I asked Mary at the time what she made of that.  With great respect, she paused…and said she didn’t know, and something to the effect that native peoples seem to be in touch with mysteries that elude the rest of us.  er statement struck me at the time because in our talks about death and dying, she had always indicated that she believed that life is lived between the boundaries of birth and death.  The eagle sitting on Doug’s ashes in that tiny opening in the woods didn’t seem to convince her of something beyond the grave, but she held a kind of sacred openness to the possibility, a respectful not-knowing about human destiny, the universe, and our place in it.

Now, three years after Doug’s death, we sit together, as we often have, over a lunch of shrimp, salad and fresh bread at the table that looks out at the bird feeders in the old converted mill on the farm up the hill from Wabasha.  Three of her five children are there.

Missy asks Mary whether she has told me her plans for her service when the end comes. There is a long silence as she goes away to some far off inner place – some wooded glen where no one else can go.  Her eyes are distant, dream-like, looking off to some far off place, sorting through her long spiritual journey to fetch the right words out of the forest of 91 years of memory.

Finally she speaks… softly.  Quietly.  Deliberately. “I want you to do the prayer and I want the benediction.”  “What kind of prayer?” I ask.  She looks at me quizzically, as if I should know.  “Something classical with the gravitas of tradition?”  “Yes,” she says.  “And what kind of benediction?” I ask.  “Blessed are the peacemakers,” she says.  “And music. What about music?”  “Oh, yes” she says, “Bach, Mozart, Beethoven…and ‘Let there be peace on Earth’”… and she wanders off again into that most personal space where no one else can go.

Ninety-one years summed up in four-words “Blessed are the peacemakers” from Jesus’ Sermon on the Mount.

She is growing weary now. It’s time for her afternoon nap.  We say good-bye. I leave this sacred place of Mary’s world, get behind the wheel to drive home, turn on the radio, listen to news that is so far removed from Mary’s world and Jesus’ with all the saber-rattling and the name-calling, and I wish we all could have lunch with Mary or take a walk to the wooded glen where the eagle sat still above Doug’s grave at the center of the four corners of the earth.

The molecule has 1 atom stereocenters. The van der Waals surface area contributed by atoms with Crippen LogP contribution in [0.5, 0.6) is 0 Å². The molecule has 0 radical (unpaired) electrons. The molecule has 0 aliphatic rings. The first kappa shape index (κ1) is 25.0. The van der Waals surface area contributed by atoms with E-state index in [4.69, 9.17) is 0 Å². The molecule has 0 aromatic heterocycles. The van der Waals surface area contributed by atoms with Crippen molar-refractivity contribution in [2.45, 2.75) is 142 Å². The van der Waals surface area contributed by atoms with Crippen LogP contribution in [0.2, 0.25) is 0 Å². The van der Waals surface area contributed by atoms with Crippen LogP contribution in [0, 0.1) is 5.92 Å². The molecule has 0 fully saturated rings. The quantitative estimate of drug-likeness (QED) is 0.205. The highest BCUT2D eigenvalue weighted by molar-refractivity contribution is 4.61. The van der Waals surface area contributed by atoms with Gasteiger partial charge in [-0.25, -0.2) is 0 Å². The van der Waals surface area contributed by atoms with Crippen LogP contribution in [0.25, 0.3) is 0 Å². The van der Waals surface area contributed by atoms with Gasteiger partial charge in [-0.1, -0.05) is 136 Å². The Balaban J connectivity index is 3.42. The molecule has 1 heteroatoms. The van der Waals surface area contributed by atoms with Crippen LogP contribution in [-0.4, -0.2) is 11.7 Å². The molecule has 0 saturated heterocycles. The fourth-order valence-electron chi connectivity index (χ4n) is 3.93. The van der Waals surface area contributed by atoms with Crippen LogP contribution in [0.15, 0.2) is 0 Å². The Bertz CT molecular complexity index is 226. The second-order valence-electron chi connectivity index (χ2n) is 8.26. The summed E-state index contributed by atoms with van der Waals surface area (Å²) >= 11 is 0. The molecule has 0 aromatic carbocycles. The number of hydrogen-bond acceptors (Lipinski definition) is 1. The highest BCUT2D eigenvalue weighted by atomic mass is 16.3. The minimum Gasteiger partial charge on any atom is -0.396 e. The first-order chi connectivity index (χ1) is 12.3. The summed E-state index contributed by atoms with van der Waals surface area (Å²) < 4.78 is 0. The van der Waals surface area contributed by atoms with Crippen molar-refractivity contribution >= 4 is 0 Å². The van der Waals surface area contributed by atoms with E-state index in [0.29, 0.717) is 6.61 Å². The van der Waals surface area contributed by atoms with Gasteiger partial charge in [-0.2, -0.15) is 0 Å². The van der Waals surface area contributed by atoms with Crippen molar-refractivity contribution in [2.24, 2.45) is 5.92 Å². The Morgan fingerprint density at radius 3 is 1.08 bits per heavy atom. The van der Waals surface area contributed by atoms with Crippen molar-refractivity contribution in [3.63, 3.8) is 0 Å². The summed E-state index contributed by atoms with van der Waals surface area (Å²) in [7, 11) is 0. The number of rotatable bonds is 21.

———————————————-

For eight years Doug and Mary Hall’s farm was a second home. Mary’s pensive spirit and Doug’s activism made them natural parents of the state-wide movement for restorative justice in Minnesota and the Minnesota Restorative Justice Campaign.

Blessed are the peacemakers. RIP.

America’s Future: Restorative Justice

Click HERE for “Ending student expulsions: Minneapolis Public Schools, Legal Rights Center partner for restorative justice.”

Public Schools face daunting challenges. Unlike private schools that can select their students, the public schools are just that – they belong to all of us, they educate the whole population, not just the cream that is skimmed from the top. Urban schools systems like the Minneapolis Public School System provides education to the poorest of the poor, the middle class, and wealthier families committed to public education.

In Minneapolis alone, the students coming into the schools speak over 80 different languages from as many different cultures. What happens in the public schools will determine America’s future.

The restorative justice partnership between the Minneapolis Public Schools and Legal Rights Center is a natural. Legal Rights Center, Inc. (LRC) was founded in 1970 by four leaders of the American Indian and African-American communities in Minneapolis, and a lawyer named Doug Hall. Clyde and Peggy Bellecourt, Syl and Gwen Davis, and Doug Hall gave birth to a law firm that belongs to the people, a non-profit law office staffed by community advocates and street lawyers who work for the people of the street.

Michael Friedman, the current Executive Director of LRC, continues the tradition of the spirit and heart of these founders.

Douglas Hall, Founding Director, Legal Rights Center, Inc.

During the last decade of Doug Hall’s life, I served as Executive Director of LRC. Kay and I spent many hours, days, and weekends with Doug and Mary on their farm near Wabasha, MN. Doug had become convinced that restorative justice offered the best hope for empowering and repairing communities affected by multi-generational violence and trauma. In his last years, Doug gave birth to the Minnesota Restorative Justice Campaign and served as its chair for three years.Michael Friedman, the board and staff of LRC are carrying the torch for Doug and Mary Hall, Clyde, Peggy, Syl, and Gwen.

The day of Doug’s memorial service, his daughter Claire walked through the woods to the small clearing where the family had buried Doug’s ashes. There were four stones pointing in the four directions. In the center were Doug’s remains. A bald eagle sat in the center of the stones on Doug’s ashes. While his ashes remain there on the farm, his legacy and spirit are soaring in the new partnership to stop the prison train before it gets on the tracks…in the school system.

“The Leper” sermon video

Given today’s story about Lesbian Presbyterian Pastor Jane Spahr and Lisa Bove, and comments made on Huffington Post’s story,that impugn the authenticity of gay and lesbian clergy and others who read the Bible differently, last Sunday’s Sermon “The Leper” is posted here for all who would like a more generous way of living the faith.